$ oc start-build <buildconfig_name>
Azure Red Hat OpenShift 3.11 will be retired 30 June 2022. Support for creation of new Azure Red Hat OpenShift 3.11 clusters continues through 30 November 2020. Following retirement, remaining Azure Red Hat OpenShift 3.11 clusters will be shut down to prevent security vulnerabilities.
Manually start a new build from an existing build configuration in your current project using the following command:
$ oc start-build <buildconfig_name>
Re-run a build using the
$ oc start-build --from-build=<build_name>
--follow flag to stream the build’s logs in stdout:
$ oc start-build <buildconfig_name> --follow
--env flag to set any desired environment variable for the build:
$ oc start-build <buildconfig_name> --env=<key>=<value>
Rather than relying on a Git source pull
or a Dockerfile
for a build, you can
can also start a build by directly pushing your source, which could be the
contents of a Git or SVN working directory, a set of prebuilt binary artifacts
you want to deploy, or a single file. This can be done by specifying one of the
following options for the
Specifies a directory that will be archived and used as a binary input for the build.
Specifies a single file that will be the only file in the build source. The file is placed in the root of an empty directory with the same file name as the original file provided.
Specifies a path to a local repository to use as the binary input for a build.
When passing any of these options directly to the build, the contents are streamed to the build and override the current build source settings.
Builds triggered from binary input will not preserve the source on the server, so rebuilds triggered by base image changes will use the source specified in the build configuration.
For example, the following command sends the contents of a local Git repository
as an archive from the tag
v2 and starts a build:
$ oc start-build hello-world --from-repo=../hello-world --commit=v2
Manually cancel a build using the web console, or with the following CLI command:
$ oc cancel-build <build_name>
Cancel multiple builds at the same time:
$ oc cancel-build <build1_name> <build2_name> <build3_name>
Cancel all builds created from the build configuration:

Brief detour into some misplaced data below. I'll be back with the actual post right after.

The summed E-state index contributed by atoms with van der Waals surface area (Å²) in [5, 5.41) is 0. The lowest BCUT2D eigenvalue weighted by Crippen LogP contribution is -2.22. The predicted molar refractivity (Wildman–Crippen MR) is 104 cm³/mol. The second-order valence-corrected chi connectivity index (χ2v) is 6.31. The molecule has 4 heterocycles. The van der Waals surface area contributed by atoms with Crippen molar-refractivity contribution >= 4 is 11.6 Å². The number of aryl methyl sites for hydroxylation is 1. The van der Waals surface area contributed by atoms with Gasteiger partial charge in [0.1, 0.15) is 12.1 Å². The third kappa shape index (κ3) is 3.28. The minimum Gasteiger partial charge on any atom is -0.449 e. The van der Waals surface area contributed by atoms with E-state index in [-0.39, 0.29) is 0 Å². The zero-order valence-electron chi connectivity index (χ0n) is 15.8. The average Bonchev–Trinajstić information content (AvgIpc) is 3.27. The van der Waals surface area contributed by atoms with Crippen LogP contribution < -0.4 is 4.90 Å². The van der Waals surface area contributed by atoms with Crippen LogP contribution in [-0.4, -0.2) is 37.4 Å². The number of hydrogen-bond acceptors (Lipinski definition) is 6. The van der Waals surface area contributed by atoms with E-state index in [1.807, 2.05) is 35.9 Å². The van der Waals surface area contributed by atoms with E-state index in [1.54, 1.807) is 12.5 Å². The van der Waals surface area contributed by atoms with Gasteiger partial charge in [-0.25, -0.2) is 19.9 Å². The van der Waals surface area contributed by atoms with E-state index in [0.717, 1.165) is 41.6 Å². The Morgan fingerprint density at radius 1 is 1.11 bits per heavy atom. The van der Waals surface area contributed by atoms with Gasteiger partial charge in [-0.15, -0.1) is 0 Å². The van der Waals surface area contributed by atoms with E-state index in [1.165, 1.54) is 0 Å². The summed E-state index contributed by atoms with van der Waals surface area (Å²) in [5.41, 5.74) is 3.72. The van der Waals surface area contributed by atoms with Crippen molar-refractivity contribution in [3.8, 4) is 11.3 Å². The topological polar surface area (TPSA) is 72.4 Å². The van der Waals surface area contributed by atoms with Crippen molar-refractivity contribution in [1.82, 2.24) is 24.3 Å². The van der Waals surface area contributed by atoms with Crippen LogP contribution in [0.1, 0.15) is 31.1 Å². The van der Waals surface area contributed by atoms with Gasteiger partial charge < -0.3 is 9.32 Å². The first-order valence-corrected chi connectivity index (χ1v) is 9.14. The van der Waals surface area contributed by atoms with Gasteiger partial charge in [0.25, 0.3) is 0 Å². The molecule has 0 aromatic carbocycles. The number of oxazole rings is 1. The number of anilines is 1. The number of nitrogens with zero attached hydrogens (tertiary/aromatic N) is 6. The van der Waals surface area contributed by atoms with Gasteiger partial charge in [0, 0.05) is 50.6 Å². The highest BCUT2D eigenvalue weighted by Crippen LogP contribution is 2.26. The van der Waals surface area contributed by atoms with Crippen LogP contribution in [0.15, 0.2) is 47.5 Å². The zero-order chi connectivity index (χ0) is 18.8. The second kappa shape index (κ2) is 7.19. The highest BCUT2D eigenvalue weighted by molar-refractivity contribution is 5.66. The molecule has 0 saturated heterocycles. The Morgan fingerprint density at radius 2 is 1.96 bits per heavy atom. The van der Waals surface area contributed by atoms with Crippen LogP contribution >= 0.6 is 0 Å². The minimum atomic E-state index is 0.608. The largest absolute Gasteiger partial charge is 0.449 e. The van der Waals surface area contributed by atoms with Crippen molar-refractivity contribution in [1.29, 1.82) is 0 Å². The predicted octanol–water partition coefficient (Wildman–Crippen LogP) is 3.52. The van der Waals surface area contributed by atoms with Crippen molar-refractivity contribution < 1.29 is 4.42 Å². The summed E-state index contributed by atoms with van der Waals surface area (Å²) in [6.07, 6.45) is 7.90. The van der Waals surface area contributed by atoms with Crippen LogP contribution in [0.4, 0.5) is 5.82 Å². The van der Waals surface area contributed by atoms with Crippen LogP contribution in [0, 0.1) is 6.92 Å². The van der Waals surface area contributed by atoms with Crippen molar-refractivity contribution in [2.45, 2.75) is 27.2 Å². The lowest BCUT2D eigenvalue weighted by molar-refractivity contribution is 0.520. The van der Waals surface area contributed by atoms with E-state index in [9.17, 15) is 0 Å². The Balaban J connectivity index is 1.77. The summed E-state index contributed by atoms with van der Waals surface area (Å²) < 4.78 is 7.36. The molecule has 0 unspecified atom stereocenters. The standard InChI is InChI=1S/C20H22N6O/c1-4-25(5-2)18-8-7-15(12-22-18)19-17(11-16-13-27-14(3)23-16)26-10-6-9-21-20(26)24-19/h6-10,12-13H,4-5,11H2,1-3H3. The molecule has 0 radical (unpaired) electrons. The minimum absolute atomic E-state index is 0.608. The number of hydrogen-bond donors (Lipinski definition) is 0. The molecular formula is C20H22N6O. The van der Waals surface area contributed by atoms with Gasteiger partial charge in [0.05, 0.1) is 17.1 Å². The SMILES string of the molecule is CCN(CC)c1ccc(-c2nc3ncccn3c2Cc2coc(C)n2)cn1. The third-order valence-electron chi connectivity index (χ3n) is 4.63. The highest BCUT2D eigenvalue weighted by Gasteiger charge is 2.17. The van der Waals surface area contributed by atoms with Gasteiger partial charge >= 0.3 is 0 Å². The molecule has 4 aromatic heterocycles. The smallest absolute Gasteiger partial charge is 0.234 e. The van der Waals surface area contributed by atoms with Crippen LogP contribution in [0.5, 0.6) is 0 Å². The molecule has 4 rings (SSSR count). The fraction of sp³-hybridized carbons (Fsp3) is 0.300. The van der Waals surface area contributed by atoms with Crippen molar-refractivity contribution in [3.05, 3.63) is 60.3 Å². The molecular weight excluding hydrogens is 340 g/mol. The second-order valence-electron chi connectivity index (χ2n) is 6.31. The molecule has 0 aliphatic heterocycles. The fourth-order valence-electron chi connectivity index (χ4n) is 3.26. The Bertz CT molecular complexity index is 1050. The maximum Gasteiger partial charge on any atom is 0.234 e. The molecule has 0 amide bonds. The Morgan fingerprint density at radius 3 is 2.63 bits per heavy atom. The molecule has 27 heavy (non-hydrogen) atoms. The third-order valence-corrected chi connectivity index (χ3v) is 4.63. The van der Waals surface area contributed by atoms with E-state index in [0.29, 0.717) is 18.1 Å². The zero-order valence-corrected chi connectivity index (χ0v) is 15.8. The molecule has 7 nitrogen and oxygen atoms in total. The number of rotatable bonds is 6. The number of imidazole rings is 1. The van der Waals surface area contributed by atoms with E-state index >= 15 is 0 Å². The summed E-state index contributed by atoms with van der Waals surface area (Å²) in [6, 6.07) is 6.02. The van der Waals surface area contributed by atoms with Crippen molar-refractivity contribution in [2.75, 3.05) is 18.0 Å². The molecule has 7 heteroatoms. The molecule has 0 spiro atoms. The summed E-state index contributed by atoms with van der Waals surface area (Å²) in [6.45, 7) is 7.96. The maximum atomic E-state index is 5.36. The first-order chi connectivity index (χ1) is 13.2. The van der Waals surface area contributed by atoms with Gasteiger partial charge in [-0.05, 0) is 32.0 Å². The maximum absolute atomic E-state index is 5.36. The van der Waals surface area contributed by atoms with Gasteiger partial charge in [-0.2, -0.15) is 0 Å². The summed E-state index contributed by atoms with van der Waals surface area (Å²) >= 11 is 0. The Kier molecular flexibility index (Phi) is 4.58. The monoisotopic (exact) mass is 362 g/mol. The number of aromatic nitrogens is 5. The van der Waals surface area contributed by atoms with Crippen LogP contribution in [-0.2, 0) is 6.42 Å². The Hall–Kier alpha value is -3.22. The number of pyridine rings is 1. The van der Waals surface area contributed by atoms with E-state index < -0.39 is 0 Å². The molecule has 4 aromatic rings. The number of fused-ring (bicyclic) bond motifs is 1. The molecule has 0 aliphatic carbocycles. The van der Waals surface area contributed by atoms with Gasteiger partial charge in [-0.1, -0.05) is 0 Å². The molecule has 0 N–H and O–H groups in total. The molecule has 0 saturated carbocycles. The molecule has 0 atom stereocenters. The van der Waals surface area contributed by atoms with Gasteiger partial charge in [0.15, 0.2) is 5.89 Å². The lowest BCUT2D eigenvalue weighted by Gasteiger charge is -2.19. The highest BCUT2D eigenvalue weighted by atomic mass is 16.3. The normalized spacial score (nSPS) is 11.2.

$ oc cancel-build bc/<buildconfig_name>
Cancel all builds in a given state (for example, new or pending), ignoring the builds in other states:
$ oc cancel-build bc/<buildconfig_name> --state=<state>
BuildConfig using the following command:
$ oc delete bc <BuildConfigName>
This will also delete all builds that were instantiated from this
--cascade=false flag if you do not want to delete the builds:
$ oc delete --cascade=false bc <BuildConfigName>
You can view build details with the web console or by using the
$ oc describe build <build_name>
This displays information such as:
The build source
The build strategy
The output destination
Digest of the image in the destination registry
How the build was created
If the build uses the
Source strategy, the
oc describe output also
includes information about the source revision used for the build, including the
commit ID, author, committer, and message.
You can access build logs using the web console or the CLI.
To stream the logs using the build directly:
$ oc logs -f build/<build_name>
To stream the logs of the latest build for a build configuration:
$ oc logs -f bc/<buildconfig_name>
To return the logs of a given version build for a build configuration:
$ oc logs --version=<number> bc/<buildconfig_name>
To enable more verbose output, pass the
BUILD_LOGLEVEL environment variable
as part of the
sourceStrategy: ... env: - name: "BUILD_LOGLEVEL" value: "2" (1)
|1||Adjust this value to the desired log level.|
A platform administrator can set the default build verbosity for the entire Azure Red Hat OpenShift
instance by configuring
Available log levels for Source builds are as follows:
Produces output from containers running the assemble script and all encountered errors. This is the default.
Produces basic information about the executed process.
Produces very detailed information about the executed process.
Produces very detailed information about the executed process, and a listing of the archive contents.
Currently produces the same information as level 3.
Produces everything mentioned on previous levels and additionally provides docker push messages.